Negative online reviews: Why all the hate?

September 14, 2019
Julie Cappel, DVM

Dr. Julie Cappel owns Warren Woods Veterinary Hospital in Warren, Michigan. She served as president of the Michigan Veterinary Medical Association in 2015.

If you made a mistake with a pet owner, work to make it right. But if an online review crops up thats really a veterinary clients willful misunderstanding or issues, you cant always control that. Move on, veterinary professionals. Move on.

When you get a negative review online, try to take a deep breath and remain calm. (Leonid/ veterinarians and veterinary technicians work in an industry that requires extreme levels of compassion and tolerance every day. We deal with emotional swings ranging from the joy of a litter of healthy puppies to the devastating sorrow of sudden loss of a pet-sometimes in the same hour. We do these emotional gymnastics while dealing with clients who are in a rush, questioning charges and often highly emotional about their ill pet. No wonder we struggle sometimes.

Recently, I was reminded of one of the primary reasons we veterinary professionals feel so stressed and burned out-the threat of the negative online review.

I work in a five-doctor practice that's been in business for more than 50 years. We're AAHA-accredited and have a stellar reputation in the community. Our team is extremely experienced and competent. We have hundreds of positive, five-star reviews on Google, Facebook, Yelp and other platforms. We have few negative reviews, probably less than five. So, why does one negative review worry us so much?

Get proactive about reviews

The best defense against a bad online review is a collection of honest, positive reviews and the right response to angry complaints when they pop up. Start here.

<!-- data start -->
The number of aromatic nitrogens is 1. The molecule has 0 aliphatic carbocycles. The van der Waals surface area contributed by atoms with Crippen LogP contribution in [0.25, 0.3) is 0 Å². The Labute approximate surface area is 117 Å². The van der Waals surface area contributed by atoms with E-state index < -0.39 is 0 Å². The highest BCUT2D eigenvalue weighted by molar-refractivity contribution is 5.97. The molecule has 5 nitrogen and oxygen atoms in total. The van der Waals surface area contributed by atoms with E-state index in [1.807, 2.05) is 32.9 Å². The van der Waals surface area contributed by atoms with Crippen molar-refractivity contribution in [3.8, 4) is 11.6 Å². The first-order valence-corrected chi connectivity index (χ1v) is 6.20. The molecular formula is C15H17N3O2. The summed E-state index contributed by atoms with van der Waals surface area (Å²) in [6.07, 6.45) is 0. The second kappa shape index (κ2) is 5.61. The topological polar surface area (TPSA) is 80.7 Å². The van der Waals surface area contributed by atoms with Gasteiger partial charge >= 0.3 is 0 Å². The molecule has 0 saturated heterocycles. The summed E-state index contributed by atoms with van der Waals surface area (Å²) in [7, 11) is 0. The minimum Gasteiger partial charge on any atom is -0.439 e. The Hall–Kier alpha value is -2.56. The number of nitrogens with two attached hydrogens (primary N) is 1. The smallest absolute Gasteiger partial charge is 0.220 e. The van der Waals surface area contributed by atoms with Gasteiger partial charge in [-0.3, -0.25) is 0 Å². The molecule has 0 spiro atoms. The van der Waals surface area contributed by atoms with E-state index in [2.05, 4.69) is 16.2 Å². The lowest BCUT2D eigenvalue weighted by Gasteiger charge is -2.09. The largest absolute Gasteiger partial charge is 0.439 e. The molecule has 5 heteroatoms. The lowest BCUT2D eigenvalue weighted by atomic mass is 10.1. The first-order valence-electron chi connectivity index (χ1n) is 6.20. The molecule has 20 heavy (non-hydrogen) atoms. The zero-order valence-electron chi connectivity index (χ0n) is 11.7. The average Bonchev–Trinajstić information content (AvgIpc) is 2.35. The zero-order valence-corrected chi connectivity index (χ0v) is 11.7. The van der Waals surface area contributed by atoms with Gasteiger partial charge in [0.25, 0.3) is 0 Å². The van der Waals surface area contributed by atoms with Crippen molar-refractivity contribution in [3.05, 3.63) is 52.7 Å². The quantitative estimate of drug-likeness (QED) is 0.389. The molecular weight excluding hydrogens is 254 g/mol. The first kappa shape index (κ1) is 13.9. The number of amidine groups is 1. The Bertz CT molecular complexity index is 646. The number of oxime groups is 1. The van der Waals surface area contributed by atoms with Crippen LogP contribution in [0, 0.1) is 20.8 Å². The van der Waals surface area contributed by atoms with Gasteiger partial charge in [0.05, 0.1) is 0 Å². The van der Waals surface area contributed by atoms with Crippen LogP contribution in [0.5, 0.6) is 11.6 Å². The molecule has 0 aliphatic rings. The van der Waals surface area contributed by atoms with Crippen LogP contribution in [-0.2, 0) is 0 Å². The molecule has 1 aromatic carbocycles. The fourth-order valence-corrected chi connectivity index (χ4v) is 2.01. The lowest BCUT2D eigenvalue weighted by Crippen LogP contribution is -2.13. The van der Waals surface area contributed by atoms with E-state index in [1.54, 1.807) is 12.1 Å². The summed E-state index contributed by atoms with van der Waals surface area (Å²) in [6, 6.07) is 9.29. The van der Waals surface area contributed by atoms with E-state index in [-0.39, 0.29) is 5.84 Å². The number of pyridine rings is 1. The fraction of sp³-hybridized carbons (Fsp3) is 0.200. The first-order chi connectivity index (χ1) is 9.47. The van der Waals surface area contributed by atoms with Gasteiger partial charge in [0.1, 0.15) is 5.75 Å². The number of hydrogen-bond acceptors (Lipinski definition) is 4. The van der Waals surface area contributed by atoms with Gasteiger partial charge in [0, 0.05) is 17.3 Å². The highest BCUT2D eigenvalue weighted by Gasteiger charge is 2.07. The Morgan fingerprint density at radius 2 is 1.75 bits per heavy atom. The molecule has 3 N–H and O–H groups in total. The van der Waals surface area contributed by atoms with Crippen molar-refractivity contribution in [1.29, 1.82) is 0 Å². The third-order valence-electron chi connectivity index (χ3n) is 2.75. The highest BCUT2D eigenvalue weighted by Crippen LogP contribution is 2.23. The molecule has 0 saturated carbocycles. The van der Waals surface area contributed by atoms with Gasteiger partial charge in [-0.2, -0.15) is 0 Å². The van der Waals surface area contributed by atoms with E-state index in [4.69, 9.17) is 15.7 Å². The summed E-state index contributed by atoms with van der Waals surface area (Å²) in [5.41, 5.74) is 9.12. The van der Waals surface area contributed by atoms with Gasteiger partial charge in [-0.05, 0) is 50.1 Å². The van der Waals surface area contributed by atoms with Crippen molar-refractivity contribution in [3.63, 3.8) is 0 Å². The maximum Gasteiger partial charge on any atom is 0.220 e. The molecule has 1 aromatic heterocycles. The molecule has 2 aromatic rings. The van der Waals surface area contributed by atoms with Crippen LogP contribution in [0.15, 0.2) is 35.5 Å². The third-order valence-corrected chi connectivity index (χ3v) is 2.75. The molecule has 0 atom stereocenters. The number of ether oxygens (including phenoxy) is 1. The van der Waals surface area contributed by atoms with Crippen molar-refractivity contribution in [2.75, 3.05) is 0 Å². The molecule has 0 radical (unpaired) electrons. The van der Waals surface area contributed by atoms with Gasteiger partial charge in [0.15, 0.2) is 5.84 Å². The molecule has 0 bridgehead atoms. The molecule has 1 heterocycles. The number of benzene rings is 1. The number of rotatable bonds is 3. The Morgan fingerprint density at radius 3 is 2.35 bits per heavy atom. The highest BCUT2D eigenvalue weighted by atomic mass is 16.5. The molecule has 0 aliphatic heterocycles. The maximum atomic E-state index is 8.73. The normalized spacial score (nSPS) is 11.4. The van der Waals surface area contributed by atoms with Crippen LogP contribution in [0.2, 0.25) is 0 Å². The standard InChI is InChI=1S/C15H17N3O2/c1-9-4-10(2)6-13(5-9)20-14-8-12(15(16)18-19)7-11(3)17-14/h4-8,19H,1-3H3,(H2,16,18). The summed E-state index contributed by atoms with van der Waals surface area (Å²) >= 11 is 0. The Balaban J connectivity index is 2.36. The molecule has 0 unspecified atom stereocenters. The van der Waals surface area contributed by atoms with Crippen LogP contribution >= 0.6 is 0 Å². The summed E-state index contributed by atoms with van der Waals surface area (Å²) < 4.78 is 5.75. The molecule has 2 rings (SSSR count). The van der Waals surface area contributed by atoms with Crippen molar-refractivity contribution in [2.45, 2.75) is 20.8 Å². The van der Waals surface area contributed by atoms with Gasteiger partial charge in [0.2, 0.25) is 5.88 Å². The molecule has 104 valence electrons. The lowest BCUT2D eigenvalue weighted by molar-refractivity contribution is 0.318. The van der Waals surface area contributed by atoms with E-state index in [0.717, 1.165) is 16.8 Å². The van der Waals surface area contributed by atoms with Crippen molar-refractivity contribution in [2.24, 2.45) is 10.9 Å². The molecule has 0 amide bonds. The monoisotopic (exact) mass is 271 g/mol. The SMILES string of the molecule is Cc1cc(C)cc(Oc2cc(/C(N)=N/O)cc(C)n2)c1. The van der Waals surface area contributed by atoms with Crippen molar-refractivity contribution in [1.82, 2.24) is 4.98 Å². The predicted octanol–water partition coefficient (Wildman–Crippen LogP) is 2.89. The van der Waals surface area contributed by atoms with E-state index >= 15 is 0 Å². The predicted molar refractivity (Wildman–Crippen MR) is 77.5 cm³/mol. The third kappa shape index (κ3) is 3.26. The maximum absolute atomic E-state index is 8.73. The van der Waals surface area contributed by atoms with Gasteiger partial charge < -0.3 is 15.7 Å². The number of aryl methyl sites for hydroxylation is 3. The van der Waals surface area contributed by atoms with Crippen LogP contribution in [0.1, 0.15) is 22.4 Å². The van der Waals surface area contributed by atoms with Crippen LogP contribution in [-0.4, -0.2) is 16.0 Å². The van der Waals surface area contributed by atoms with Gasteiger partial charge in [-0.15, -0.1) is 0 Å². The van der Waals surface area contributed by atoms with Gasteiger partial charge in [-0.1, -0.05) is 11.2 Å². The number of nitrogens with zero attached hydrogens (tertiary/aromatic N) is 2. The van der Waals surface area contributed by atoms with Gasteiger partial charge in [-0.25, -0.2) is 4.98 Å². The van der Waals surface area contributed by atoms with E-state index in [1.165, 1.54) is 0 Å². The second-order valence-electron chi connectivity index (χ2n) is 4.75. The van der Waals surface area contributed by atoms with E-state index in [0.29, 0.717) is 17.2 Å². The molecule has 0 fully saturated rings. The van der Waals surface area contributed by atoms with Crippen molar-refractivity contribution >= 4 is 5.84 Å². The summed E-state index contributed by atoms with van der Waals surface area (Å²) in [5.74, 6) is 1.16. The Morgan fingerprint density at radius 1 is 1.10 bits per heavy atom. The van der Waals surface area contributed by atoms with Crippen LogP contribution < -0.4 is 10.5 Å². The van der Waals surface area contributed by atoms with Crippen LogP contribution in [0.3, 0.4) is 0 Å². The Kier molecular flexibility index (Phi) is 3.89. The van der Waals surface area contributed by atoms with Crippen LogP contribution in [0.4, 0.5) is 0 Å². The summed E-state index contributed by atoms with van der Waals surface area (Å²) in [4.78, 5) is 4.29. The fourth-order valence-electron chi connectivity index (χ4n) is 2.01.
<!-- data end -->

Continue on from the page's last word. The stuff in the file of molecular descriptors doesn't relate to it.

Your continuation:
It's about control. We go into every exam room with the intention of doing our best work for every client and pet. We have control over what we do and say, but we have no control over how the client thinks and feels about the experience. Visits, especially for sick pets, can be an emotionally charged experience for the client. It's no wonder that we have an occasional miscommunication, but that's no reason for a hate-filled review.

When a client leaves a negative review without addressing the problem with the veterinarian or the hospital manager, it leaves us unable to remedy the situation. When veterinarians read negative reviews about one of their cases, it leaves them feeling embarrassed, helpless and incompetent.

So, how do we handle negative online reviews? How do we read the negative thoughts of angry people and go about confidently continuing to do the difficult job that we do?

The first thing is to remain calm. Understand that a negative review is more about the client than about you. The client had a different experience than you expected and that's all it means. Responding in anger or berating yourself won't help and could only make matters worse. The client experience is their experience.

If possible, reach out to the client by phone or see if you can meet them in person to try to resolve the perceived issue. Some clients won't talk to you and won't want to resolve things. That's entirely up to them-as long as you made an attempt at reconciliation, then you've done your job.

If the you can't resolve the issue, you can reply online to the review in a polite and professional manner. Future clients will see the written response and judge your hospital by your professionalism. I try to personally respond with my name and phone number just in case clients change their minds and want to talk it out.

Once you've taken these steps, the difficult mental work of letting it go is crucial. Letting one bad review experience ruin all of your future work is unnecessary and unproductive. When you get a negative review, remember that it's not really about you. It's about the client's experience on that day and nothing else. Think of it as a neutral experience. Carrying around shame and embarrassment doesn't serve you and will prevent you from living your best life.

Dr. Julie Cappel owns Warren Woods Veterinary Hospital in Warren, Michigan. She served as president of the Michigan Veterinary Medical Association in 2015.